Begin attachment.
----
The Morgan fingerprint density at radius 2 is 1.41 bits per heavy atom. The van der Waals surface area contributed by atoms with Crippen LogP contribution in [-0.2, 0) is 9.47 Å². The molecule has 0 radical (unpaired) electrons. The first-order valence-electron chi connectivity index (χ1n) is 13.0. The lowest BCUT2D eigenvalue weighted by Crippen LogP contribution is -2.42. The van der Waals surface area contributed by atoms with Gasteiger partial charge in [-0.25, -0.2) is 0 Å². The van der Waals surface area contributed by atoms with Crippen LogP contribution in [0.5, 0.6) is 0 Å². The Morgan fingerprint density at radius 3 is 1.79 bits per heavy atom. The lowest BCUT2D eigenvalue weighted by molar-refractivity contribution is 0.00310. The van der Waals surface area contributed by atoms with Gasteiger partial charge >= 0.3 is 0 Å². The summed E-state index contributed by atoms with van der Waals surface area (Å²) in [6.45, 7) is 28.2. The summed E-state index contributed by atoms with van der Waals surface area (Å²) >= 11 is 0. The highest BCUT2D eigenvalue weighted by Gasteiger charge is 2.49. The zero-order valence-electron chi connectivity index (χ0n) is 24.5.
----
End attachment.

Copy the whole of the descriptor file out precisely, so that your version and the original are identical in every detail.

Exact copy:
The Morgan fingerprint density at radius 2 is 1.41 bits per heavy atom. The van der Waals surface area contributed by atoms with Crippen LogP contribution in [-0.2, 0) is 9.47 Å². The molecule has 0 radical (unpaired) electrons. The first-order valence-electron chi connectivity index (χ1n) is 13.0. The lowest BCUT2D eigenvalue weighted by Crippen LogP contribution is -2.42. The van der Waals surface area contributed by atoms with Gasteiger partial charge in [-0.25, -0.2) is 0 Å². The van der Waals surface area contributed by atoms with Crippen LogP contribution in [0.5, 0.6) is 0 Å². The Morgan fingerprint density at radius 3 is 1.79 bits per heavy atom. The lowest BCUT2D eigenvalue weighted by molar-refractivity contribution is 0.00310. The van der Waals surface area contributed by atoms with Gasteiger partial charge >= 0.3 is 0 Å². The summed E-state index contributed by atoms with van der Waals surface area (Å²) in [6.45, 7) is 28.2. The summed E-state index contributed by atoms with van der Waals surface area (Å²) >= 11 is 0. The highest BCUT2D eigenvalue weighted by Gasteiger charge is 2.49. The zero-order valence-electron chi connectivity index (χ0n) is 24.5.